Get results by communicating with speed, efficiency and effectiveness

Published 2016-06-03, updated 2023-03-21

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Summary - We’ve become so used to sending emails that we forget sometimes to just pick up the phone. Yet there are plenty of situations where having a conversation – on the phone or in person – is the best way to resolve an issue. In fact, phone conversations can actually clear up problems more quickly, and build stronger relationships, than email exchanges. So when you want to

Consider the following situation:

We bring out a new feature, and the next day our help desk gets a panicky email from a customer who’s having a problem with it and doesn’t know what to do.

A series of email exchanges - each exchange separated by a day or so - takes place between the help desk on the one hand and the increasingly frustrated customer on the other.

The situation is not resolving. What to do?

The answer is simple, yet a lot of people never think of it. Stop emailing; instead, pick up the phone and talk to the customer.

It’s surprising how quickly customer anxiety can be calmed – and how simply problems can be solved – with a simple phone call.

In our email-based culture, we seem to have forgotten the power of human-to-human conversation, be it on the phone or face-to-face.

My experience has shown that there are times when human-to-human exchanges not only get better results, but they get those results more quickly than electronic exchanges.

And learning to recognize when you should ditch email for the sound of a voice can actually increase the speed at which you do business, and produce better results.

It’s all about using the right communications tool for the situation.

There are plenty of occasions when an email is just fine.

It’s tremendously valuable inside any company as a way of keeping employees informed and for handling routine exchanges of information.

And when you are looking for a very specific and concise piece of information, an email is just the ticket.

But if the question you want answered is open-ended or requires a back-and-forth discussion, then an email may not be your best bet.

And it’s definitely not ideal if you are trying to build a relationship with someone, develop trust, defuse tension or do damage control.

In these cases, face-to-face meetings and phone conversations will produce better results.

Face-to-face meetings, for example, are an easy way to solve office frustrations.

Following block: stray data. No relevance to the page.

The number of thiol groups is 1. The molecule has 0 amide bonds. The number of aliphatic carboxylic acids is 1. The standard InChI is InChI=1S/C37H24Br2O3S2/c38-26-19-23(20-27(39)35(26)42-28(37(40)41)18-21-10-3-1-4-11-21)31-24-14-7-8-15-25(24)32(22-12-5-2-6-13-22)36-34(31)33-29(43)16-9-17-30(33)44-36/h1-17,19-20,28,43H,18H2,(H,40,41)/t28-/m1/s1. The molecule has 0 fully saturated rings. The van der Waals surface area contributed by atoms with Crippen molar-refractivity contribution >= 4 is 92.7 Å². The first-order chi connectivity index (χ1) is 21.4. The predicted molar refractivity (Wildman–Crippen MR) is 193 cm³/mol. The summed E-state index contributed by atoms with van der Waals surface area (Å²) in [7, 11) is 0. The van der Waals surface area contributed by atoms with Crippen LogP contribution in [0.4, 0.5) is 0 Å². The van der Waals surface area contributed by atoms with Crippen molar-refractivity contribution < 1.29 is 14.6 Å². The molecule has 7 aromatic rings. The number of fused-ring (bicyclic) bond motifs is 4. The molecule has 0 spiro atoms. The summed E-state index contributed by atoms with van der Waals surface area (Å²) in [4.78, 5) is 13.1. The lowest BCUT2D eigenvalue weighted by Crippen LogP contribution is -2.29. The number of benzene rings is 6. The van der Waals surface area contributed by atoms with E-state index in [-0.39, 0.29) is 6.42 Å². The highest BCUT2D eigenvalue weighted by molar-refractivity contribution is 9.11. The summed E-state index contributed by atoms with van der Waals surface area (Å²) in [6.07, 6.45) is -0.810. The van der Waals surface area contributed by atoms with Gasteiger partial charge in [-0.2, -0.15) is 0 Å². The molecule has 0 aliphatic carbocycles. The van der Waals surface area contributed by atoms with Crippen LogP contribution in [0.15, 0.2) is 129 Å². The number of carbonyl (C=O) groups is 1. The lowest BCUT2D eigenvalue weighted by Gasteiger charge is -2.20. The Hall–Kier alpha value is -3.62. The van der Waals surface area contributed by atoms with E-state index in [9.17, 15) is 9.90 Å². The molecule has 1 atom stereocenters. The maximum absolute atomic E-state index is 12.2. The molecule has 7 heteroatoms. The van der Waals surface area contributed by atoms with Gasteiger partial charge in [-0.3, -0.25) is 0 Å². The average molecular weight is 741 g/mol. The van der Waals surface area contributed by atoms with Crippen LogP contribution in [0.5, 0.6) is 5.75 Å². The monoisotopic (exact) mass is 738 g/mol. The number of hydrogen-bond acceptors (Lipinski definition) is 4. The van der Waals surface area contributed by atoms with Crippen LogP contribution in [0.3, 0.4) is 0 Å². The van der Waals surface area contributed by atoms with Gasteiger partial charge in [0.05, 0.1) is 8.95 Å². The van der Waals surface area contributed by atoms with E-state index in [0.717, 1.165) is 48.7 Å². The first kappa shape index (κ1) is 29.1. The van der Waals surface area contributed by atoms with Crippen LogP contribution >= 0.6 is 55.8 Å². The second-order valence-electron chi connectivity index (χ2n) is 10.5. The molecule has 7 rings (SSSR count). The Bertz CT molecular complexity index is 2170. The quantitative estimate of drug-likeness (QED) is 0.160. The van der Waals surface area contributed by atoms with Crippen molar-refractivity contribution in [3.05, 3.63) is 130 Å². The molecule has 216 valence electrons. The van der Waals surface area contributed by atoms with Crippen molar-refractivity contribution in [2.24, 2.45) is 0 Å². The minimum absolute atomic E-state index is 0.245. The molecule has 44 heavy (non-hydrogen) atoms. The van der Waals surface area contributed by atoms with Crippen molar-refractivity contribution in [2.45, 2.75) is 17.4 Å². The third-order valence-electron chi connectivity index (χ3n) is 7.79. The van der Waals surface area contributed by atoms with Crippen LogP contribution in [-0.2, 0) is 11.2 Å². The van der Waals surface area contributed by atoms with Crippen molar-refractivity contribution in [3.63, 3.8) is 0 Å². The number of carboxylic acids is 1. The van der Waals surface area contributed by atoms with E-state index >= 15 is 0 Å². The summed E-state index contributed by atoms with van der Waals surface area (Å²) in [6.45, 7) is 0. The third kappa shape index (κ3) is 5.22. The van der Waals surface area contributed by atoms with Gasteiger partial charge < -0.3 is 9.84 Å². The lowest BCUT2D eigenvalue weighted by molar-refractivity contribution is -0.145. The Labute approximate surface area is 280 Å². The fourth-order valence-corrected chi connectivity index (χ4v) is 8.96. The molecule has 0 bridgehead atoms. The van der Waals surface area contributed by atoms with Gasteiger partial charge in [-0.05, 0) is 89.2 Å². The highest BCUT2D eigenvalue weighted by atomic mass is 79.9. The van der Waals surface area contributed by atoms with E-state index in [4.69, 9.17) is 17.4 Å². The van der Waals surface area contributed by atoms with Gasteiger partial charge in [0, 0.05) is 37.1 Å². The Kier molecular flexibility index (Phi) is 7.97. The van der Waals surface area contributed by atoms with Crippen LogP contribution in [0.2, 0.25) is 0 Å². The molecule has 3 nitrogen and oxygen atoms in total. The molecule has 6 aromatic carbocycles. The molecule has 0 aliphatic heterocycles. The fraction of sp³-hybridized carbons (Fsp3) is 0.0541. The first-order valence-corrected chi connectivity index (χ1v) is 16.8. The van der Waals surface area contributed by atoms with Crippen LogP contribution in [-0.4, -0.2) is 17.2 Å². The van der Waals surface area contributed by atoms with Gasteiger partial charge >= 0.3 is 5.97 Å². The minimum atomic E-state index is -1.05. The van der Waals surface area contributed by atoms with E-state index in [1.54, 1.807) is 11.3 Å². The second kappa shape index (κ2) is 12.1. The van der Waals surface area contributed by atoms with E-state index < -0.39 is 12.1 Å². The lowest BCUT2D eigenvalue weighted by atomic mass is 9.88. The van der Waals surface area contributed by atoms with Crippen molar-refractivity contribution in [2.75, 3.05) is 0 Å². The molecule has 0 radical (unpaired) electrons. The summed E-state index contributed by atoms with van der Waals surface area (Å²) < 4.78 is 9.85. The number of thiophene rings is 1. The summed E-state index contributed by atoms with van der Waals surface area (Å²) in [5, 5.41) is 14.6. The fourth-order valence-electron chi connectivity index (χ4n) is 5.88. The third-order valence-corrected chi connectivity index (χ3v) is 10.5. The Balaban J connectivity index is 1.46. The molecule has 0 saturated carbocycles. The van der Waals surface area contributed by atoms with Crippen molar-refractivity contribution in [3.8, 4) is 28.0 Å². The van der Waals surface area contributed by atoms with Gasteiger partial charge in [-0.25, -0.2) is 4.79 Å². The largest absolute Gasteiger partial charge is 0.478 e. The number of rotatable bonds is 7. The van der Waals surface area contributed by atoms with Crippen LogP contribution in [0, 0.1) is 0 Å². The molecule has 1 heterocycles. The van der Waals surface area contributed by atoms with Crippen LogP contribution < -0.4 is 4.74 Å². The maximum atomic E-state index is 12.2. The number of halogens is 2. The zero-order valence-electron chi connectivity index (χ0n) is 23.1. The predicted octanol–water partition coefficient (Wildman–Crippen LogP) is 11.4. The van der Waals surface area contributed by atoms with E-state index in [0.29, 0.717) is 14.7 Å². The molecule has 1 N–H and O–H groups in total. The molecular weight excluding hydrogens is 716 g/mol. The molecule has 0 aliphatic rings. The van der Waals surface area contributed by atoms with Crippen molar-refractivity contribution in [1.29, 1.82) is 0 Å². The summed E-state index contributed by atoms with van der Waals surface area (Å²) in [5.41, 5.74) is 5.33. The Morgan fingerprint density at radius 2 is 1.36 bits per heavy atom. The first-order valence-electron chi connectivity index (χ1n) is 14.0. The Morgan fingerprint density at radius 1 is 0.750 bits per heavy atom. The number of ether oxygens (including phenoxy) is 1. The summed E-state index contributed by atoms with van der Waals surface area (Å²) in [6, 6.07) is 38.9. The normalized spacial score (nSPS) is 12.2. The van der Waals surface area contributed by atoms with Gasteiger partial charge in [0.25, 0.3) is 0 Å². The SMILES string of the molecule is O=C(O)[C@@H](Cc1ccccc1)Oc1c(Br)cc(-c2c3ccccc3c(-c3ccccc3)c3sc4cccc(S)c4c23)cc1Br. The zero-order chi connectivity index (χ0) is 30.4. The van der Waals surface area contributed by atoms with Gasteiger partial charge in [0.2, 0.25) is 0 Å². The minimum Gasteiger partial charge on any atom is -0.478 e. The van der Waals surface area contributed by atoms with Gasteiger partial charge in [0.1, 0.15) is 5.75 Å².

I’ve seen cases where employees exchange emails internally and the dialogue escalates and gets emotional. A face-to-face meeting is an almost sure-fire way to resolve any kind of frustration or tension among employees.


Because you can read each other’s body language, and you come away feeling you are both working on the problem together – as members of the same team.

There are other situations where phone calls produce great results. In fact, real conversations can speed up the resolutions process considerably.

Take sales or account management. It can take time to reach the person you want to talk to. But I’ve found that once you engage that person in a live conversation on the phone, you can get as much done in 15 minutes as you can in a week of back-and-forth emails.

The same is true in customer relations. Any time you have a frustrated customer, the instinct should be to call them. Chances are you will resolve the problem much more quickly than you would by sending emails back and forth.

An email may seem quick, but there are times when you can achieve real velocity through phone calls and face-to-face meetings.

Here is a scenario of how tools can work well together: It’s Monday afternoon here in Ottawa and I want to connect with a prospect in Europe. I send them a short email with the call to action being setting up a time to chat on Tuesday (I suggest two possible times that might work well and state that I’m able to call them. Doing this removes unnecessary back-and-forth to find a time, and removes the question of who will call who). I then use the call on Tuesday to learn more about the prospect, build trust, and move the discussion forward more efficiently. I then follow up with details or instructions that are best handled in an email.

Yet too many people are reluctant to pick up the phone. They have to be prodded to do so. Email should not be the default communications method.

It’s just one tool among several. And for best results, it’s best to pick the right tool.

At Klipfolio we use a number of tools to communicate within our four walls with employees and externally with our customers. Here is a chart I put together that ranks five common communications methods against speed, efficiency and effectiveness.

Ways of Communication Table

Allan Wille is a Co-Founder and Chief Innovation Officer of Klipfolio. He’s also a designer, a cyclist, a father and a resolute optimist.

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